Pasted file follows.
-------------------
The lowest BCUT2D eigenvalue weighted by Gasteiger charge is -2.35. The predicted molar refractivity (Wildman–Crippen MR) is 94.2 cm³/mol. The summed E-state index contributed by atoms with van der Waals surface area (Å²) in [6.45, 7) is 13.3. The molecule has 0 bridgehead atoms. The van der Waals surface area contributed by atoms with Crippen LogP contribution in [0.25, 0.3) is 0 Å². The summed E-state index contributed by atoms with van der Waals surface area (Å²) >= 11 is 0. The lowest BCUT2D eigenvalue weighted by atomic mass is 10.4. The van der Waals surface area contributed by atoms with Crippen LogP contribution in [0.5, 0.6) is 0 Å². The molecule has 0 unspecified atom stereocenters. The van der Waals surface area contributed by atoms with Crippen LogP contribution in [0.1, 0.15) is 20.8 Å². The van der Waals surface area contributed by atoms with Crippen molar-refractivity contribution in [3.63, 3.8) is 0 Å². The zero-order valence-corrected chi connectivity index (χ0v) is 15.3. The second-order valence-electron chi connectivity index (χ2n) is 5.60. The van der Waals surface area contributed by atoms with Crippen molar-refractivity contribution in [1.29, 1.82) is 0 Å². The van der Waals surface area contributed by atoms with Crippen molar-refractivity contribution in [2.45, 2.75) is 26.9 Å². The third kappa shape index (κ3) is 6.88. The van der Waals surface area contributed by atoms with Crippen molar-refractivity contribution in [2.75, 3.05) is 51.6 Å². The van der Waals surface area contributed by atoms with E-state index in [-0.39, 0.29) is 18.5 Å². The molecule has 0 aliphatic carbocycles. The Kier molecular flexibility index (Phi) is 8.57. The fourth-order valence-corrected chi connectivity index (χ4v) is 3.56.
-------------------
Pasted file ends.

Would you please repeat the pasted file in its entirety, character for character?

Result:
The lowest BCUT2D eigenvalue weighted by Gasteiger charge is -2.35. The predicted molar refractivity (Wildman–Crippen MR) is 94.2 cm³/mol. The summed E-state index contributed by atoms with van der Waals surface area (Å²) in [6.45, 7) is 13.3. The molecule has 0 bridgehead atoms. The van der Waals surface area contributed by atoms with Crippen LogP contribution in [0.25, 0.3) is 0 Å². The summed E-state index contributed by atoms with van der Waals surface area (Å²) >= 11 is 0. The lowest BCUT2D eigenvalue weighted by atomic mass is 10.4. The van der Waals surface area contributed by atoms with Crippen LogP contribution in [0.5, 0.6) is 0 Å². The molecule has 0 unspecified atom stereocenters. The van der Waals surface area contributed by atoms with Crippen LogP contribution in [0.1, 0.15) is 20.8 Å². The van der Waals surface area contributed by atoms with Crippen molar-refractivity contribution in [3.63, 3.8) is 0 Å². The zero-order valence-corrected chi connectivity index (χ0v) is 15.3. The second-order valence-electron chi connectivity index (χ2n) is 5.60. The van der Waals surface area contributed by atoms with Crippen molar-refractivity contribution in [1.29, 1.82) is 0 Å². The van der Waals surface area contributed by atoms with Crippen molar-refractivity contribution in [2.45, 2.75) is 26.9 Å². The third kappa shape index (κ3) is 6.88. The van der Waals surface area contributed by atoms with Crippen molar-refractivity contribution in [2.75, 3.05) is 51.6 Å². The van der Waals surface area contributed by atoms with E-state index in [-0.39, 0.29) is 18.5 Å². The molecule has 0 aliphatic carbocycles. The Kier molecular flexibility index (Phi) is 8.57. The fourth-order valence-corrected chi connectivity index (χ4v) is 3.56.